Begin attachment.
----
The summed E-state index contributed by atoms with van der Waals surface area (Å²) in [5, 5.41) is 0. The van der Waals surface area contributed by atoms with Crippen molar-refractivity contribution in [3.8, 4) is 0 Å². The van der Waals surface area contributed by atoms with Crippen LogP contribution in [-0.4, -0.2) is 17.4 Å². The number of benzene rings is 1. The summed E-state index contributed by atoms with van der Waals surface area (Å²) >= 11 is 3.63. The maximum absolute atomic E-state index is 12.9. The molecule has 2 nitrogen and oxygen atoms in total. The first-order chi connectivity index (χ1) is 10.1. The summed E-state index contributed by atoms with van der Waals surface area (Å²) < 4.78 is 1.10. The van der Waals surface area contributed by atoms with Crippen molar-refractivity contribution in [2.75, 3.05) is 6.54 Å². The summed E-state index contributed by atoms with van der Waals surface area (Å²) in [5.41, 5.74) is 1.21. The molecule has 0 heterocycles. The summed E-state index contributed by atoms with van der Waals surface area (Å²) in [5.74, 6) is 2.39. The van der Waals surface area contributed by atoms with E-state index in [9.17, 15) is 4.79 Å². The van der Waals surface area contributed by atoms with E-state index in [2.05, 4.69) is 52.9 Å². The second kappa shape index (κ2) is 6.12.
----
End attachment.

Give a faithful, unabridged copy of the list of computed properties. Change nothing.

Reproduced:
The summed E-state index contributed by atoms with van der Waals surface area (Å²) in [5, 5.41) is 0. The van der Waals surface area contributed by atoms with Crippen molar-refractivity contribution in [3.8, 4) is 0 Å². The van der Waals surface area contributed by atoms with Crippen LogP contribution in [-0.4, -0.2) is 17.4 Å². The number of benzene rings is 1. The summed E-state index contributed by atoms with van der Waals surface area (Å²) >= 11 is 3.63. The maximum absolute atomic E-state index is 12.9. The molecule has 2 nitrogen and oxygen atoms in total. The first-order chi connectivity index (χ1) is 10.1. The summed E-state index contributed by atoms with van der Waals surface area (Å²) < 4.78 is 1.10. The van der Waals surface area contributed by atoms with Crippen molar-refractivity contribution in [2.75, 3.05) is 6.54 Å². The summed E-state index contributed by atoms with van der Waals surface area (Å²) in [5.41, 5.74) is 1.21. The molecule has 0 heterocycles. The summed E-state index contributed by atoms with van der Waals surface area (Å²) in [5.74, 6) is 2.39. The van der Waals surface area contributed by atoms with E-state index in [9.17, 15) is 4.79 Å². The van der Waals surface area contributed by atoms with E-state index in [2.05, 4.69) is 52.9 Å². The second kappa shape index (κ2) is 6.12.